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A woman in the desert with a jeweled lace veil in this image from Universal Pictures
Evelyn (Rachel Weisz) in “The Mummy Returns.” (Image: Universal Pictures)

We all have a favorite film franchise blockbuster that we desperately wait for to land in theaters. Mainly, it’s the characters (and the actors themselves) that we fall in love with. Every so often, we come across a movie where a character has either been written off or replaced by a different actor, and it’s just not the same. Here are eight actors and actresses who quit their film franchise roles, to our dismay.

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John Boyega as Finn — ‘Star Wars’ Sequel Trilogy (2015 to 2019)

A pilot in the cockpit in this image from Lucasfilm
Finn (John Boyega) is in the cockpit of an X-wing Starfighter. (Image: Lucasfilm)

John Boyega played Finn in the sequel Star Wars trilogy. Boyega faced racist fan harassment, which resulted in him conversing with Disney executives about not sidelining Black and POC characters. While he didn’t enjoy the fruits of his efforts, he says his father taught him, “Sometimes you’re not the guy to get the blessing, and sometimes you are Moses, you know, you lead the people to the mountain, but you see the destination. You don’t get to go in, you get others to go in. And that’s where you get your happiness.”

While Boyega says he will be staying far away from the franchise in the future, he also states that seeing how Disney reacted to the racist harassment of actress Moses Ingram, who played Inquisitor Reva in “Obi-Wan Kenobi,” it “fulfills my time where I didn’t get the support.”

The entire Star Wars franchise is available on Disney Plus.

Edward Norton as the Hulk — ‘The Incredible Hulk’ (2008)

The Hulk is hulked out in this image from Marvel Studios
The Hulk (Edward Norton) rages in the city streets. (Image: Marvel Studios)

When we think about the Hulk in the Marvel Cinematic Universe (MCU), we typically think of Mark Ruffalo, the Hulk in all the Avengers films. Before Ruffalo, there was Edward Norton. It turns out there’s a whole host of reasons why Norton didn’t sign on for the sequel, depending on who you ask.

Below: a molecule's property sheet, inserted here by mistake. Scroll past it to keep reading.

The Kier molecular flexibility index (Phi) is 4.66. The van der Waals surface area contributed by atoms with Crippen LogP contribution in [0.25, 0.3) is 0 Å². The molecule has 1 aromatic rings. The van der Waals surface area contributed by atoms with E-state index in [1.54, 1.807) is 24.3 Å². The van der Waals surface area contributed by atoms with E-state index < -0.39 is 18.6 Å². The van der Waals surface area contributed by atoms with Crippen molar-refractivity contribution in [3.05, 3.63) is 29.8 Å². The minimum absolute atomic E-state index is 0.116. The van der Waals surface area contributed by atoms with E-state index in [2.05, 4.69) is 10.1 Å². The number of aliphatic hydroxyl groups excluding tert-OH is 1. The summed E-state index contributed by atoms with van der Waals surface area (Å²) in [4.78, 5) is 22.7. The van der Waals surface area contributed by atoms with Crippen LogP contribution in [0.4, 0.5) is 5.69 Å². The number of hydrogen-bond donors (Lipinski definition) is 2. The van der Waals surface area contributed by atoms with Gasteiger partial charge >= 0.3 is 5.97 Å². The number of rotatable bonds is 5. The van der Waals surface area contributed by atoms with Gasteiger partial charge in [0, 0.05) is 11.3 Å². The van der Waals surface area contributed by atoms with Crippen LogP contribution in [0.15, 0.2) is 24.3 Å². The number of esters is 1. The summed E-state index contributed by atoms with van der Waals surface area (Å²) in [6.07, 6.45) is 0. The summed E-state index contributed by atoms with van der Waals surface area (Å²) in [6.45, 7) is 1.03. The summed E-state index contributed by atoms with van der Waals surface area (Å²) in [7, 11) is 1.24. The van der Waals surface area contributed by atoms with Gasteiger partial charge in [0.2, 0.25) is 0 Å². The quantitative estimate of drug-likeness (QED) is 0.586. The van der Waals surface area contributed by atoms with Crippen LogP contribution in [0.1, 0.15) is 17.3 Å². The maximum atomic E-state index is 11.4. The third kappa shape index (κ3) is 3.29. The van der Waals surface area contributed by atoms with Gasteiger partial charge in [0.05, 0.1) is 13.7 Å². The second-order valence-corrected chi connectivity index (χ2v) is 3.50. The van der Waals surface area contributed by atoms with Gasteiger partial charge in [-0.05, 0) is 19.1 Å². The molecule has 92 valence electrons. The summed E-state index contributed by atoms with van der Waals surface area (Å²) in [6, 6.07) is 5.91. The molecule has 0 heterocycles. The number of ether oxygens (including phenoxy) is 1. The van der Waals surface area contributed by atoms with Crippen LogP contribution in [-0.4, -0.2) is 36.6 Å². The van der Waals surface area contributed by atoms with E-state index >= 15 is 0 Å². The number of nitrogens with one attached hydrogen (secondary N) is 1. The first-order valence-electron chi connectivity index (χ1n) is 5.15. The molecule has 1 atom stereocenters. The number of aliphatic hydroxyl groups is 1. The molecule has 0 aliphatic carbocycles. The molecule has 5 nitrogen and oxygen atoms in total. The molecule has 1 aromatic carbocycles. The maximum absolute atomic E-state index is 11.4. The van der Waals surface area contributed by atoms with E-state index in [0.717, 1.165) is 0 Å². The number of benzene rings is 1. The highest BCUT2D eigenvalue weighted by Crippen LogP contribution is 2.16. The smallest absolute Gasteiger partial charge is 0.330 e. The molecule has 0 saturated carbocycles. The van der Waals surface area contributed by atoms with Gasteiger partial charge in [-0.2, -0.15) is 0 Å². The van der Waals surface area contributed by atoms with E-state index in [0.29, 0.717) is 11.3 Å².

Norton claims that he was done with “that kind of movie.” He wasn’t pursuing commercial fame and would instead pursue “a diversity of experiences.” However, if you ask Marvel why they went separate ways, Marvel Studios president Kevin Feige says they recast the role because they needed “an actor who embodies the creativity and collaborative spirit” of the other cast members.

Head to Amazon Prime Video to rent Norton’s “The Incredible Hulk.”

Keira Knightley as Elizabeth Swann — ‘Pirates of the Caribbean’ (2003 to 2007)

A girl in a pirate hat clings to a man in this image from Walt Disney Pictures.
Will Turner (Orlando Bloom) and Elizabeth Swann (Keira Knightley) (Image: Walt Disney Pictures)

Keira Knightley was only 17 when she starred in “Pirates of the Caribbean: Curse of the Black Pearl” as the governor's daughter turned pirate, Elizabeth Swann. The romance between Will Turner (Orlando Bloom) and Swann was central to the original Pirates trilogy and was neatly tied up by the end of “At World’s End.” Neither Orlando nor Knightley signed on for the fourth or fifth installments.

Both actors were ready to move on from the franchise and try other roles. Knightley says that she felt pigeonholed into this kind of role because of the films: “I felt constrained. I felt very stuck. So the roles afterward were about trying to break out of that.” She went on to star in “Pride and Prejudice” (2005) and “Atonement” (2007), for which she garnered an Oscar nomination.

For our self-indulgence, you can enjoy the “Pirates of the Caribbean” series on Disney Plus.

Matt Damon as Bourne — ‘The Bourne Identity’ (2002 to 2007)

A man checks into a hotel under the watchful eye of a receptionist in this image from Universal Pictures
Bourne (Matt Damon) checks into a hotel. (Image: Universal Pictures)

Based on the novels of the same name by Robert Ludlum, Matt Damon brought to life “The Bourne Identity.” The film was so successful that there went on to be five films overall and a spinoff TV series called “Treadstone.” However, Damon only signed on for the original trilogy, “The Bourne Identity,” “The Bourne Supremacy,” and “The Bourne Ultimatum.” The fourth and fifth movies starred Jeremy Renner.